Women are often targeted, threatened and abused online mainly due to their gender, writes Renee Laiviera

Technology has the power to connect and empower people with online platforms, providing a mirror of our lives.

For women and girls, unfortunately, this mirror may too often reflect a world of misogyny, marginalisation and violence. Just as technology has the power to connect people, it can also reinforce and normalise stereotypical gender roles and cultural customs.

In fact, artificial intelligence systems and machine-learning algorithms have recently come under fire because they can pick up and reinforce existing biases in our society, depending on the data they are programmed with. In this context, women are often targeted, threatened and abused online mainly due to their gender.

In the tech world, cyber violence can include online hate speech, cyber harassment, cyber stalking and non-consensual image abuse. These forms of violence can occur on online platforms such as social media, discussion sites, search engines, messaging services, blogs, dating websites or apps, chat rooms and comment sections of online newspapers.

In fact the study, ‘Technology-Facilitated Sexual Violence: A Literature Review of Empirical Research’ published in 2018 by Nicola Henry and Anastasia Powell from two Australian Universities, indicate that forms of abuse are mainly based on gender, sexuality and age, with young women being the most targeted.

Moreover, females with a public persona can also be targeted for being visible and vocal, whether as a politician, journalist or activist. Women politicians are targeted with extremely violent cyber abuse or with stereotypical comments.

Cyber violence may harm women’s fundamental rights, freedoms and dignity

The Council of Europe’s recommendation on preventing and combating sexism defines sexism ­‒ whether online or offline ‒ as the violation of the inherent dignity or rights of a person, resulting in physical, sexual, psychological or socio-economic harm or suffering to a person, creating an intimidating, hostile, degrading, humiliating or offensive environment. This constitutes a barrier to the autonomy and full realisation of human rights by a person or maintaining and reinforcing gender stereotypes.

Digital life is thus a continuation of real life with unwanted sexual advances, sexist insults and life-threatening abuse.

Cyber stalking and revenge porn, for instance, are considered an extension of intimate partner violence facilitated by technology.

The Union Agency for Funda-mental Rights (FRA) 2014’s survey on violence against women in the EU shows that 70 per cent of women who haveexperienced cyber stalking have also experienced at least one form of physical or/and sexual violence from an intimate partner.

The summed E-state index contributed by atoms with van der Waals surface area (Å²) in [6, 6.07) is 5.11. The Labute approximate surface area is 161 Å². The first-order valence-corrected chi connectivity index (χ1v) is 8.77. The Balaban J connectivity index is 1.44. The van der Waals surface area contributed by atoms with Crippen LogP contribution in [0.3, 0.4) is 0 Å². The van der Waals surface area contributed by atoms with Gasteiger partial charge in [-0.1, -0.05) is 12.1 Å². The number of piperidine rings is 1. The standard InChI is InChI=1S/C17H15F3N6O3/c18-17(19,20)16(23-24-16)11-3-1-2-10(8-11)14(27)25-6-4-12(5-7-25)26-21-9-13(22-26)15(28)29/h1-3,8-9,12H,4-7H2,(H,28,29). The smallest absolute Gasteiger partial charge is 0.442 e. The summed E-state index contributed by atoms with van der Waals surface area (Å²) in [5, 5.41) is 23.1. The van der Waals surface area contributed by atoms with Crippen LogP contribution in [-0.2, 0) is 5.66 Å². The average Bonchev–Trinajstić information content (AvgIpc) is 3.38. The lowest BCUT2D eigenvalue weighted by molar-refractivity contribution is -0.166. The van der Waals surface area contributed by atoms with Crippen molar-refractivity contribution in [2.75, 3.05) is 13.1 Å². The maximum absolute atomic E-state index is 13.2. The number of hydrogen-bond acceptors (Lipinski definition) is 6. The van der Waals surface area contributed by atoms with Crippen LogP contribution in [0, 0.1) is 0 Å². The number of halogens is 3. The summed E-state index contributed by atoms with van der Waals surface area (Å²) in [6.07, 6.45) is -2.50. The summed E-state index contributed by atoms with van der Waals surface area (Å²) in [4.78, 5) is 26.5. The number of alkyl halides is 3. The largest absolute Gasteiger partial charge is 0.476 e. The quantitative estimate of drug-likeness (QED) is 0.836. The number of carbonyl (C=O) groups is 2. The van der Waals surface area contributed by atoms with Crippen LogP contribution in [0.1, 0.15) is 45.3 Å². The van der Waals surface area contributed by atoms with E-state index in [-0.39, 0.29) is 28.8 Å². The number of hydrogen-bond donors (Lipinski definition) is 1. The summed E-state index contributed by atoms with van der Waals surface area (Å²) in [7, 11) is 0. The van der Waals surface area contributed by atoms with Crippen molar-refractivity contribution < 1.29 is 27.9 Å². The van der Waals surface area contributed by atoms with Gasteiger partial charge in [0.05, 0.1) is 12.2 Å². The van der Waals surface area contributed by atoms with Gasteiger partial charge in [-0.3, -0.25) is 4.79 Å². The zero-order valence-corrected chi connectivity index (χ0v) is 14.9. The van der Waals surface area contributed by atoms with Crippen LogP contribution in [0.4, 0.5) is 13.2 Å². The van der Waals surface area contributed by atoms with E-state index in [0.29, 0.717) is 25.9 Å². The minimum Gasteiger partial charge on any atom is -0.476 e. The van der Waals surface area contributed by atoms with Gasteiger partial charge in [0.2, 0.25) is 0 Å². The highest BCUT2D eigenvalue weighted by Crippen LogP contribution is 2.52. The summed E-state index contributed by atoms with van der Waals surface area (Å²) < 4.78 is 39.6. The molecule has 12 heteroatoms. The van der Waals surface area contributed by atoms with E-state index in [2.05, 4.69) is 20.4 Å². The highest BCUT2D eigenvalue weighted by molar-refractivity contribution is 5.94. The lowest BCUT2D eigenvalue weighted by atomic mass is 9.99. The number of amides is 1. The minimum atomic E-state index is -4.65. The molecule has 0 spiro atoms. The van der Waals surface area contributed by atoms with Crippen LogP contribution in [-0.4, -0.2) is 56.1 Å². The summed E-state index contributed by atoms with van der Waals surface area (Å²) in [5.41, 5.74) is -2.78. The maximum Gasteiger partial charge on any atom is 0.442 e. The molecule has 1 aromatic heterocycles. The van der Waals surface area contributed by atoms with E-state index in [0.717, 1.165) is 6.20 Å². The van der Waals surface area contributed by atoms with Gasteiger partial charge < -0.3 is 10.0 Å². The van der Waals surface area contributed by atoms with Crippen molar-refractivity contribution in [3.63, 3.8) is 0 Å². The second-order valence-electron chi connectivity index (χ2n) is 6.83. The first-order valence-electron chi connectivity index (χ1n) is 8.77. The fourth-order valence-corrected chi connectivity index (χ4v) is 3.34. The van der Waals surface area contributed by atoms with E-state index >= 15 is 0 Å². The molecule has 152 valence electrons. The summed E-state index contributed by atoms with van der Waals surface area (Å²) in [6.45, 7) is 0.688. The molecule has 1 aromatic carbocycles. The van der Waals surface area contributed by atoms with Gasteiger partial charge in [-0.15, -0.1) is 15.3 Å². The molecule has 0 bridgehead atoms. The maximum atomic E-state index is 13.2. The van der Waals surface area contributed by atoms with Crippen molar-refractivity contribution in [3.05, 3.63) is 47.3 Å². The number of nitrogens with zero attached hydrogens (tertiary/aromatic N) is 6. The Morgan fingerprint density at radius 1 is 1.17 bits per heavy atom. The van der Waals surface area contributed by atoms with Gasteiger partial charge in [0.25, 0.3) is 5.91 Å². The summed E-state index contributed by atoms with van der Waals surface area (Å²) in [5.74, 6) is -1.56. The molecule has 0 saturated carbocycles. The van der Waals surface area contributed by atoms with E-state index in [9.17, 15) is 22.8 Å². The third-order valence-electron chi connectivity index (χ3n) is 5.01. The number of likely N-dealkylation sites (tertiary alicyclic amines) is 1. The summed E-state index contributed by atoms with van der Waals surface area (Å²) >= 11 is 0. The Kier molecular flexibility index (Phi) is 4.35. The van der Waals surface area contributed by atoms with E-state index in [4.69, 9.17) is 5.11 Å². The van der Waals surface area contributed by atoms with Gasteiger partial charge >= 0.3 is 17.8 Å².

Meanwhile, 77 per cent of women who have experienced cyber harassment, have also experienced at least one form of sexual or/and physical violence from an intimate partner.

The study also shows that 11 per cent of young women in the EU have experienced cyber harassment, while five per cent of women in the EU have experienced one or more forms of cyber stalking since the age of 15. This goes to show how cyber harassment and cyber stalking can start in real-life and continue in the digital world.

Cyber violence can have short-term, immediate and long-term effects. The victims’ and their relatives’ safety, physical and psychological health, dignity and rights are impacted. It affects the reputation of women, which can damage their livelihoods and finances.

The impact can also be societal as cyber violence may harm women’s fundamental rights, freedoms and dignity.  In effect, as a consequence of such violence, women can restrict or exclude themselves from the digital world.

It is on this basis that Commissioner for Justice, Consumers and Gender Equality Věra Jourová and Commissioner for Digital Economy and Society Mariya Gabriel have launched a campaign called #DigitalRespect4Her to raise awareness on violence that women face online every day.

The aim of this campaign is to promote an inclusive and respectful online culture. The European Commission is addressing online violence through various means such as legislation, funding and promoting dialogues between all relevant parties – industry, civil society, policymakers, academia, and others – seeking to make the online environment a better place for all.

The National Commission for the Promotion of Equality (NCPE) endorses this campaign and reiterates the importance of safeguarding equality both online and offline.

Acknowledging that online violence disproportionately affects women and girls and that online abuse is difficult to erase in view of its possible wide dissemination and algorithmic propagation, it is crucial for users to be aware of the negative effects of cyber violence and to endorse respect and dignity for all online.

Member states should tackle the roots of such abuse by making sure that society does not reflect a world where women and girls have to exclude themselves to feel safe.

As Jourová and Gabriel stated: “Dignity, respect and solidarity apply to all of us, also online. Yet, sadly, reality is far from this, especially for women and girls, who are 27 times more likely to be harassed online than men are… Women should feel free and comfortable to express their opinions online and to actively participate in public life without feeling intimated.

Renee Laiviera is the Commissioner of the National Commission for the Promotion of Equality.

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